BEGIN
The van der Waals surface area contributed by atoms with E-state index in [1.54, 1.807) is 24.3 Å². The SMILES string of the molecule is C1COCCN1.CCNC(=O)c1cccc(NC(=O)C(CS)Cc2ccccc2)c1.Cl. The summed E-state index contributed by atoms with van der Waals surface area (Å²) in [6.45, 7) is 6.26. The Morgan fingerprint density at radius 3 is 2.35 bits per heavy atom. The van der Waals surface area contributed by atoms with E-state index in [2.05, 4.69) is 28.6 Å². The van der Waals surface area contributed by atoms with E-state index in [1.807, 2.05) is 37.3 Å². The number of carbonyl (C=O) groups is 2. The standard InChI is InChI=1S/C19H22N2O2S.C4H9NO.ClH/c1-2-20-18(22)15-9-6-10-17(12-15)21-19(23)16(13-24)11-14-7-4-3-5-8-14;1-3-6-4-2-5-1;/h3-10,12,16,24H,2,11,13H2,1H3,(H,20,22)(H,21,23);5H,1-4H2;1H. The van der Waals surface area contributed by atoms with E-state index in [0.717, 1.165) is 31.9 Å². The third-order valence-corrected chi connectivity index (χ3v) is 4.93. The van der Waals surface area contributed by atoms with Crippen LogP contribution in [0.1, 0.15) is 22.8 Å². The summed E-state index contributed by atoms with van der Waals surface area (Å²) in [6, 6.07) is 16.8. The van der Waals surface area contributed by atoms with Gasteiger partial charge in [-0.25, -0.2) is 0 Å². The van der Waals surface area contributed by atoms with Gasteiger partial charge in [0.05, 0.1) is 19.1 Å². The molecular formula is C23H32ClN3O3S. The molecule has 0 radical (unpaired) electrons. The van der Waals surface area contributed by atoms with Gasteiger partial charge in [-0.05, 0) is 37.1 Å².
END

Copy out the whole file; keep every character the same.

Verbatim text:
The van der Waals surface area contributed by atoms with E-state index in [1.54, 1.807) is 24.3 Å². The SMILES string of the molecule is C1COCCN1.CCNC(=O)c1cccc(NC(=O)C(CS)Cc2ccccc2)c1.Cl. The summed E-state index contributed by atoms with van der Waals surface area (Å²) in [6.45, 7) is 6.26. The Morgan fingerprint density at radius 3 is 2.35 bits per heavy atom. The van der Waals surface area contributed by atoms with E-state index in [2.05, 4.69) is 28.6 Å². The van der Waals surface area contributed by atoms with E-state index in [1.807, 2.05) is 37.3 Å². The number of carbonyl (C=O) groups is 2. The standard InChI is InChI=1S/C19H22N2O2S.C4H9NO.ClH/c1-2-20-18(22)15-9-6-10-17(12-15)21-19(23)16(13-24)11-14-7-4-3-5-8-14;1-3-6-4-2-5-1;/h3-10,12,16,24H,2,11,13H2,1H3,(H,20,22)(H,21,23);5H,1-4H2;1H. The van der Waals surface area contributed by atoms with E-state index in [0.717, 1.165) is 31.9 Å². The third-order valence-corrected chi connectivity index (χ3v) is 4.93. The van der Waals surface area contributed by atoms with Crippen LogP contribution in [0.1, 0.15) is 22.8 Å². The summed E-state index contributed by atoms with van der Waals surface area (Å²) in [6, 6.07) is 16.8. The van der Waals surface area contributed by atoms with Gasteiger partial charge in [-0.25, -0.2) is 0 Å². The van der Waals surface area contributed by atoms with Gasteiger partial charge in [0.05, 0.1) is 19.1 Å². The molecular formula is C23H32ClN3O3S. The molecule has 0 radical (unpaired) electrons. The van der Waals surface area contributed by atoms with Gasteiger partial charge in [-0.05, 0) is 37.1 Å².